Question HDR and projector to screen distance?

Luminated67

Distinguished Member
Hi guys, quick question.

Is there a benefit to have the projector as close as possible to the screen to improving HDR ability?
 

Peter Parker

Distinguished Member
Most projectors produce more lumens when they are zoomed for a larger image (with the downside of less on/off contrast), and less lumens (and more contrast) when zoomed to their smallest. From min to max zoom that can be a 25% increase in lumen output with some projectors.

If your pj is already somewhere in the middle of it's zoom range, then you will probably get maybe 10 to 15% more lumens by moving it closer, so not a big difference and probably not that noticeable.
 

Luminated67

Distinguished Member
Not sure what the distance to screen ratio is on the Epson TW9400 but my ceiling mount has the Sony at approximately 3.5M from my 100" screen.
 

Peter Parker

Distinguished Member
If you want to maximise the lumen output at the expense of contrast and black levels, try and get it as close as you can while still filling the screen.

You might want to try experimenting with the pj on a temp floor mount (like a small coffee table or something) and move it closer and further back to see if you can see improvements in brightness over reductions in black levels, and see what suits you most for HDR.
 

THX1138UK

Well-known Member
Hi guys, quick question.

Is there a benefit to have the projector as close as possible to the screen to improving HDR ability?
It’s not the distance that affects brightness, but the size of the image projected. A smaller image will always produce a brighter image.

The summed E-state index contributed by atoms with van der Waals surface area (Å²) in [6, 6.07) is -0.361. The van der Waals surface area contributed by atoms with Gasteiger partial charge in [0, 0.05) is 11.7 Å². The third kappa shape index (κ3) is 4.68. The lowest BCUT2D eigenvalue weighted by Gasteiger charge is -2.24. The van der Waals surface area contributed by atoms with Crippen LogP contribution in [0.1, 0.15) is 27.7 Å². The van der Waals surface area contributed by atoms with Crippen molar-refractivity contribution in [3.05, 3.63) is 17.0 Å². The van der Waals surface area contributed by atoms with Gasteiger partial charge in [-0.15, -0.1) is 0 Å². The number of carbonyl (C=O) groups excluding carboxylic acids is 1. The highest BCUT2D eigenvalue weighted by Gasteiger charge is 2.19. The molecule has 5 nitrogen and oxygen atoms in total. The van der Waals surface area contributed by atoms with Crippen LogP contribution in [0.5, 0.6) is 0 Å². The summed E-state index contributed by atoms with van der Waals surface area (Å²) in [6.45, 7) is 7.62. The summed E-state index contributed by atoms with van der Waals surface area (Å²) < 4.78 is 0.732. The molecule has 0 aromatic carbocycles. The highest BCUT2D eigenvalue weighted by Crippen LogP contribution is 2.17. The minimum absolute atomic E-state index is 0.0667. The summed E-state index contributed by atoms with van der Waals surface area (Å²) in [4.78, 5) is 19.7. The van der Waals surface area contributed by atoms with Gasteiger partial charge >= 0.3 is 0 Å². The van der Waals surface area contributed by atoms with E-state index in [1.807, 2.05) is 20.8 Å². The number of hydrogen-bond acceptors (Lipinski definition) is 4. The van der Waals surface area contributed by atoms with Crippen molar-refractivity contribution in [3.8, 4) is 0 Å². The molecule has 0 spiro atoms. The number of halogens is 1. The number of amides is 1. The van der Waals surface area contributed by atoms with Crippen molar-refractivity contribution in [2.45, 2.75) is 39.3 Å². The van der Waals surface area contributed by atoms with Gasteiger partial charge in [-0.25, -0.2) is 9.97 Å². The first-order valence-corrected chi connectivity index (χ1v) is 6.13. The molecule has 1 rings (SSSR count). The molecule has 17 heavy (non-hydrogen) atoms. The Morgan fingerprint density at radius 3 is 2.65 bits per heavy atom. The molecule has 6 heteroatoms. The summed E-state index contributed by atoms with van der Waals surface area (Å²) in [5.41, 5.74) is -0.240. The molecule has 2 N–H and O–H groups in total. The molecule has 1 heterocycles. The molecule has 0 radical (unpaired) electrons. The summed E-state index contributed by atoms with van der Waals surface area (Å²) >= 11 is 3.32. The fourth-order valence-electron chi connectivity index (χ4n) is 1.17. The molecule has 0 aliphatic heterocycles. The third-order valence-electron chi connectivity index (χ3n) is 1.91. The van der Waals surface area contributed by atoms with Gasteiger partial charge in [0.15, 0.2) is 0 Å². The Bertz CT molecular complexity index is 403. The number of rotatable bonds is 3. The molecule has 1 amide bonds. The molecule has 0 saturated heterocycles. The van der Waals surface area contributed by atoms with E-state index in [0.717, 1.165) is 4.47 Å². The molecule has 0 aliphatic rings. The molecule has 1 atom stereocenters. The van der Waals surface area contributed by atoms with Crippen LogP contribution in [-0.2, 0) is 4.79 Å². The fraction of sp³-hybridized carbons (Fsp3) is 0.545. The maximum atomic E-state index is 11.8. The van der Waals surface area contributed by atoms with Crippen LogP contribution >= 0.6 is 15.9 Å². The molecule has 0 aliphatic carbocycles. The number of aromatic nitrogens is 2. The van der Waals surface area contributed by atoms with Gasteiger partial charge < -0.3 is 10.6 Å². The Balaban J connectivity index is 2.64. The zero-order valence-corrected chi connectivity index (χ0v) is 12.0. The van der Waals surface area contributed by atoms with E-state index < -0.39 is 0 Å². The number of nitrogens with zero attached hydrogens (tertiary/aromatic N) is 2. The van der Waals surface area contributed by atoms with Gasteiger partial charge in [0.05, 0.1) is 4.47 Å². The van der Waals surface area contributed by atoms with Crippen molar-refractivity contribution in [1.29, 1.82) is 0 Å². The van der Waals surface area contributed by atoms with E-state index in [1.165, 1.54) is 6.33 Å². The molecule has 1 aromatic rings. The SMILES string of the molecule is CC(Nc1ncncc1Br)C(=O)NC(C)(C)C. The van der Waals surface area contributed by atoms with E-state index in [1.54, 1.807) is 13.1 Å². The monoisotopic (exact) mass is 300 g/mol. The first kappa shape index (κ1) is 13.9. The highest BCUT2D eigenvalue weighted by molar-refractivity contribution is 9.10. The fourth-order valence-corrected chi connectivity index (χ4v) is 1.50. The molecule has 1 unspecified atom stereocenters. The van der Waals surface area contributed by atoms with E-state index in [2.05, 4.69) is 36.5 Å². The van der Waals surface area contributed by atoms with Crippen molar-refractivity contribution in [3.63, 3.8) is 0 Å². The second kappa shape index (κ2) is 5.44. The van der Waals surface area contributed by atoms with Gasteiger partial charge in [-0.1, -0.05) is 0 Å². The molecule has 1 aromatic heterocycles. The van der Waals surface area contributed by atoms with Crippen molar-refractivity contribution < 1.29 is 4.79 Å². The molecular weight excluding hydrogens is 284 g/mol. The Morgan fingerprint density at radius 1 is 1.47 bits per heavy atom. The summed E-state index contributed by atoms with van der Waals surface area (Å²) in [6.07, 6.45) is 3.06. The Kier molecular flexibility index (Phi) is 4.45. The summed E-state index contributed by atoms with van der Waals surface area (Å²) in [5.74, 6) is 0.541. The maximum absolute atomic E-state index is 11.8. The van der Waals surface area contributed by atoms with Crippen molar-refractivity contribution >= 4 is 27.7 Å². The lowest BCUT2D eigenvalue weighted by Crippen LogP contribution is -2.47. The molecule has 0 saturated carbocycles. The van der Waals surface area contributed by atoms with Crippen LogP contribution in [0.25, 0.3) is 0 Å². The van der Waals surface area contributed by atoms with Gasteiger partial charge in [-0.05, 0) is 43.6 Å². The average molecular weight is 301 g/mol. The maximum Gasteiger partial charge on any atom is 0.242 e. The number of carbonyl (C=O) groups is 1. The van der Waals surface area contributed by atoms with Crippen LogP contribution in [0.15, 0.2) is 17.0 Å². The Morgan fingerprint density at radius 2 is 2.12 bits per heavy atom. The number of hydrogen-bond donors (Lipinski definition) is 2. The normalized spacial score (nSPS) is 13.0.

(Moving the projector forwards/backwards or zooming the image using a lens has exactly the same results).

The inverse-square law of physics applies: An image twice as big is half as dim.
It always applies and is impossible to avoid.

I’m projecting a 92” diagonal 16:9 image using a JVC440 and I get fantastic results from HDR content - it will never be anywhere near as bright as a flat panel display, but with the right-tone mapping results can be superb.

Regards,
James.
 

Peter Parker

Distinguished Member
It’s not the distance that affects brightness, but the size of the image projected. A smaller image will always produce a brighter image.

(Moving the projector forwards/backwards or zooming the image using a lens has exactly the same results).

The inverse-square law of physics applies: An image twice as big is half as dim.
It always applies and is impossible to avoid.

I’m projecting a 92” diagonal 16:9 image using a JVC440 and I get fantastic results from HDR content - it will never be anywhere near as bright as a flat panel display, but with the right-tone mapping results can be superb.

Regards,
James.
While that is true, because of the F-stop of the lens, you will find that on a fixed screen size, if you have the pj as close as possible zoomed as large as possible to fill the screen, it will be brighter than if you have it as far back as it can go but zoomed as small as it can go while still filling the same screen. So you might get 1000 lumens when close to the screen, but only 750 when far back from the screen.
 

KelvinS1965

Distinguished Member
The only thing that does tend to get glossed over in this quest for short throw/brightest image is that it can mean that the image isn't as sharp because it's using a larger area of the whole lens.

Projectors: Chose your poison and chose your compromise. ;)
 

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